In recent years, the state of democratic governance in Latin America has been decidedly mixed. Discussion has turned away from elections and the leftward swings in several countries. Electoral contests are increasingly a matter of routine, and ideology has become notably less salient. The debate now centers on how leaders and institutions confront the complicated tasks of managing their economic and social affairs while representing heterogeneous societies with heightened demands and expectations.
The Inter-American Dialogue closely monitors the state of democratic governance and the rule of law in the countries of the Western Hemisphere. Our analysis, reports, and exchanges serve to encourage compliance with regional and international democratic commitments. In recent years, the Dialogue has placed emphasis on elections, press freedom, public opinion within Latin America’s growing middle class, and the implications of political shifts.
As the political crisis in Haiti ensues with mounting social discontent and economic instability, the Inter-American Dialogue hosted a conversation on the current conditions in Haiti as well as approaches to securing peace and democratic governance in a country beset by turmoil.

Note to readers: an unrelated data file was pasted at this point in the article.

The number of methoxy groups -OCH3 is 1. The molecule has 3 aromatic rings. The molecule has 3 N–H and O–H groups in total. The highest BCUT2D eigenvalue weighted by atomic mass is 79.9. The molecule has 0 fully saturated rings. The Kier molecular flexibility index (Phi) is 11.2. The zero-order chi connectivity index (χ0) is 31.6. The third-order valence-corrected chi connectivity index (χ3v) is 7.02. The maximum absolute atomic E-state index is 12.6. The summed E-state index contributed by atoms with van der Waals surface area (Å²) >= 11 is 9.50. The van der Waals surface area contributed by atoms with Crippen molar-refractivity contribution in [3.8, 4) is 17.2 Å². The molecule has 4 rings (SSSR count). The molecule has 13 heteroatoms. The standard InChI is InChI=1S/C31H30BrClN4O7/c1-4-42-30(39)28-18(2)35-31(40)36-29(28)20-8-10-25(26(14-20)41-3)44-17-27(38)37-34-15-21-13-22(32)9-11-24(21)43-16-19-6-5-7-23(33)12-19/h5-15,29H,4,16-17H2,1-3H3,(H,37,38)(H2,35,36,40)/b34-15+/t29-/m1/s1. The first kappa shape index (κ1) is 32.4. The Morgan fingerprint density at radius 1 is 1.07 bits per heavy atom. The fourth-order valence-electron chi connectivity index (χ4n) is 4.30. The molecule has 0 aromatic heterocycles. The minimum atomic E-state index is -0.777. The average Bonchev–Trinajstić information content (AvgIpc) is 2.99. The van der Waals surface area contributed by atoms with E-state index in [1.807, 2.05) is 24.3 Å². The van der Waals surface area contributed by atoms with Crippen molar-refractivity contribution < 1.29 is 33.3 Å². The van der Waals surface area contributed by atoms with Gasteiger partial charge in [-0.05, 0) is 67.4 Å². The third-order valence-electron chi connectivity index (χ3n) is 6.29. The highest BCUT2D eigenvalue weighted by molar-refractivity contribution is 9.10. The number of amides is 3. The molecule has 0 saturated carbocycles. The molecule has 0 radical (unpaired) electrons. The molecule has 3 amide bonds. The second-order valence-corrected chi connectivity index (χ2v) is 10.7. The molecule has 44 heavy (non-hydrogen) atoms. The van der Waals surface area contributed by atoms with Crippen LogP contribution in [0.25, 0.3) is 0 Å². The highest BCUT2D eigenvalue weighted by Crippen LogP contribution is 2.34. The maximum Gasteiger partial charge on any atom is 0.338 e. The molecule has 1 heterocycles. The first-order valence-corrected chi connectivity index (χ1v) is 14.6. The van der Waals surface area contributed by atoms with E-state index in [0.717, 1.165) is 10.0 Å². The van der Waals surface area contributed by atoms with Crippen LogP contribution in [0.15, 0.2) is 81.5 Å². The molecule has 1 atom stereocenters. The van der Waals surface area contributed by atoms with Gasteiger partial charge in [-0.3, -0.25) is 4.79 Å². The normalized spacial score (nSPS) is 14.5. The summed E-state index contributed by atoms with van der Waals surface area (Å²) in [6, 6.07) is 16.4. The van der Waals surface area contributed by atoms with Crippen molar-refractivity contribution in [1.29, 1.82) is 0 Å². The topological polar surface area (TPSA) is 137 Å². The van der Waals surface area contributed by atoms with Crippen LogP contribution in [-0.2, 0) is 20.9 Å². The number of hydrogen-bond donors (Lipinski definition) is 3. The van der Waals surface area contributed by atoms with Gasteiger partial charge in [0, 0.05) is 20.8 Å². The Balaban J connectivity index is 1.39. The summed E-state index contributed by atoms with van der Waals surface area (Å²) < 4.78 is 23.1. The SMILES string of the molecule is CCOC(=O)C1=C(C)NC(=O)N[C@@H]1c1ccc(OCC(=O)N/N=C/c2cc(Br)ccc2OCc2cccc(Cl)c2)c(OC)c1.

En una entrevista con El Mercurio, Michael Shifter, presidente del Diálogo Interamericano, habló sobre el reciente proceso electoral peruano que llevó a la presidencia a Pedro Castillo. Durante la conversación se trataron también las expectativas sobre la gestión de este ex-profesor rural de izquierda y las perspectivas de la comunidad internacional.
Michael Shifter, president of the Inter-American Dialogue, examined the political conditions in Peru during an interview with Al Jazeera as the Andean nation swears in President Pedro Castillo on July 28. The interview highlighted the distrust and division among Peruvians during this contested election as well as the importance of pragmatism and cooperation for the Castillo administration as they push for their reformist agenda.
The pandemic has exposed and accentuated the region’s Achilles’ heel — extremely high levels of income equality. Latin America’s youth crisis — it is not hyperbolic to refer to a possibly ‘lost generation’ — is a powder keg for the region.
There is no question that social fault lines were widening in many nations of Latin America prior to the arrival of Covid-19, but it is also clear that the pandemic has reinforced and increased the income, wealth, and education gaps among the region’s rich, middle class, and poor, the largest setbacks were among the most vulnerable groups—who lived in more crowded spaces, worked in the most precarious jobs, suffered the highest rates of unemployment, often were forced to live from hand to mouth, and had the least adequate access to health services and education for themselves and their children.